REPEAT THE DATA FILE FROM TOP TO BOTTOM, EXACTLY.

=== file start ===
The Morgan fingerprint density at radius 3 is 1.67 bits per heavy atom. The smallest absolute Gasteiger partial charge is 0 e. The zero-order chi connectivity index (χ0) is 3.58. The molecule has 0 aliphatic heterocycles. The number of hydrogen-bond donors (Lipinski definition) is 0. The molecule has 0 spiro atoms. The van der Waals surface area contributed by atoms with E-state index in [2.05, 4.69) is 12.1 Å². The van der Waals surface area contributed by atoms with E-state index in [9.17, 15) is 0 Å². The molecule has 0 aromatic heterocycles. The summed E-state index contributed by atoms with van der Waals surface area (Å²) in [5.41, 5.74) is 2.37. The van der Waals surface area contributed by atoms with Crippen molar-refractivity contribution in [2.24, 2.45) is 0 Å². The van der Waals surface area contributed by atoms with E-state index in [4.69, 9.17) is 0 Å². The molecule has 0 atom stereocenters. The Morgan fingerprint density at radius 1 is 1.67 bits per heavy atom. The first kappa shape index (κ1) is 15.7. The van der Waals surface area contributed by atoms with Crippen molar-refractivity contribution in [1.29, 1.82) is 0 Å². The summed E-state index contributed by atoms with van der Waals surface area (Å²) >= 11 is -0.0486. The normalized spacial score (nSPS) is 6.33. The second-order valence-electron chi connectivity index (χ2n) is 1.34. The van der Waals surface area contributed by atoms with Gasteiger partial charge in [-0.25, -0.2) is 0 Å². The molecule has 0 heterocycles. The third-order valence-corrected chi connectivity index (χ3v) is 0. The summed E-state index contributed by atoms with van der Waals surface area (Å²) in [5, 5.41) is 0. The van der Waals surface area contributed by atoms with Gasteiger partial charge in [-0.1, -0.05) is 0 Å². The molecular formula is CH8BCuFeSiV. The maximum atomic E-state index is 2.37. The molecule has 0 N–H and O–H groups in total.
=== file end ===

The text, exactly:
The Morgan fingerprint density at radius 3 is 1.67 bits per heavy atom. The smallest absolute Gasteiger partial charge is 0 e. The zero-order chi connectivity index (χ0) is 3.58. The molecule has 0 aliphatic heterocycles. The number of hydrogen-bond donors (Lipinski definition) is 0. The molecule has 0 spiro atoms. The van der Waals surface area contributed by atoms with E-state index in [2.05, 4.69) is 12.1 Å². The van der Waals surface area contributed by atoms with E-state index in [9.17, 15) is 0 Å². The molecule has 0 aromatic heterocycles. The summed E-state index contributed by atoms with van der Waals surface area (Å²) in [5.41, 5.74) is 2.37. The van der Waals surface area contributed by atoms with Crippen molar-refractivity contribution in [2.24, 2.45) is 0 Å². The van der Waals surface area contributed by atoms with E-state index in [4.69, 9.17) is 0 Å². The molecule has 0 atom stereocenters. The Morgan fingerprint density at radius 1 is 1.67 bits per heavy atom. The first kappa shape index (κ1) is 15.7. The van der Waals surface area contributed by atoms with Crippen molar-refractivity contribution in [1.29, 1.82) is 0 Å². The summed E-state index contributed by atoms with van der Waals surface area (Å²) >= 11 is -0.0486. The normalized spacial score (nSPS) is 6.33. The second-order valence-electron chi connectivity index (χ2n) is 1.34. The van der Waals surface area contributed by atoms with Gasteiger partial charge in [-0.25, -0.2) is 0 Å². The molecule has 0 heterocycles. The third-order valence-corrected chi connectivity index (χ3v) is 0. The summed E-state index contributed by atoms with van der Waals surface area (Å²) in [5, 5.41) is 0. The van der Waals surface area contributed by atoms with Gasteiger partial charge in [-0.1, -0.05) is 0 Å². The molecular formula is CH8BCuFeSiV. The maximum atomic E-state index is 2.37. The molecule has 0 N–H and O–H groups in total.